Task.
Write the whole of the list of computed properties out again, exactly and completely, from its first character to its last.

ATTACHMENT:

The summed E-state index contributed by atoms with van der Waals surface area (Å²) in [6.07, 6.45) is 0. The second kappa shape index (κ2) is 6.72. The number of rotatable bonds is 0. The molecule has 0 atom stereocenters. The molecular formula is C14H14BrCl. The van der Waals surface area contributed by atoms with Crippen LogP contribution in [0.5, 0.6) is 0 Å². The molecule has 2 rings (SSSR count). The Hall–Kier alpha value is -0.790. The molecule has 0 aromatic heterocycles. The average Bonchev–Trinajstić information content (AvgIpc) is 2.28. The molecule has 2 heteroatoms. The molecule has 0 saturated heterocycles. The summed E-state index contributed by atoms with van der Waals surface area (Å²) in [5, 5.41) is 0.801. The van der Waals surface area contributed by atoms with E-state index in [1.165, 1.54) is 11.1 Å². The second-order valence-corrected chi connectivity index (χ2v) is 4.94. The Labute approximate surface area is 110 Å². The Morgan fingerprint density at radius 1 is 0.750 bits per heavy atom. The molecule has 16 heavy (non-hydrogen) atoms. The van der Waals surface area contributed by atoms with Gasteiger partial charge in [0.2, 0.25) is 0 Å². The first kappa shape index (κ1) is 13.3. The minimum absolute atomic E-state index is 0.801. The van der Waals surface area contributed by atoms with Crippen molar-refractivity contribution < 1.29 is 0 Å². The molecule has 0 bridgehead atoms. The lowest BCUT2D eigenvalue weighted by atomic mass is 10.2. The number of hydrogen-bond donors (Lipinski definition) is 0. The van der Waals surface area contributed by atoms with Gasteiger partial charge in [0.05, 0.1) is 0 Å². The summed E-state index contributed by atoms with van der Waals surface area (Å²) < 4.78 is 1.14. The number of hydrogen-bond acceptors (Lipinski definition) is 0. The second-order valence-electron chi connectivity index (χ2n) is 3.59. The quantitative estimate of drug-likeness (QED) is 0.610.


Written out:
The summed E-state index contributed by atoms with van der Waals surface area (Å²) in [6.07, 6.45) is 0. The second kappa shape index (κ2) is 6.72. The number of rotatable bonds is 0. The molecule has 0 atom stereocenters. The molecular formula is C14H14BrCl. The van der Waals surface area contributed by atoms with Crippen LogP contribution in [0.5, 0.6) is 0 Å². The molecule has 2 rings (SSSR count). The Hall–Kier alpha value is -0.790. The molecule has 0 aromatic heterocycles. The average Bonchev–Trinajstić information content (AvgIpc) is 2.28. The molecule has 2 heteroatoms. The molecule has 0 saturated heterocycles. The summed E-state index contributed by atoms with van der Waals surface area (Å²) in [5, 5.41) is 0.801. The van der Waals surface area contributed by atoms with E-state index in [1.165, 1.54) is 11.1 Å². The second-order valence-corrected chi connectivity index (χ2v) is 4.94. The Labute approximate surface area is 110 Å². The Morgan fingerprint density at radius 1 is 0.750 bits per heavy atom. The molecule has 16 heavy (non-hydrogen) atoms. The van der Waals surface area contributed by atoms with Gasteiger partial charge in [0.2, 0.25) is 0 Å². The first kappa shape index (κ1) is 13.3. The minimum absolute atomic E-state index is 0.801. The van der Waals surface area contributed by atoms with Crippen molar-refractivity contribution < 1.29 is 0 Å². The molecule has 0 bridgehead atoms. The lowest BCUT2D eigenvalue weighted by atomic mass is 10.2. The number of hydrogen-bond donors (Lipinski definition) is 0. The van der Waals surface area contributed by atoms with Gasteiger partial charge in [0.05, 0.1) is 0 Å². The summed E-state index contributed by atoms with van der Waals surface area (Å²) < 4.78 is 1.14. The number of hydrogen-bond acceptors (Lipinski definition) is 0. The second-order valence-electron chi connectivity index (χ2n) is 3.59. The quantitative estimate of drug-likeness (QED) is 0.610.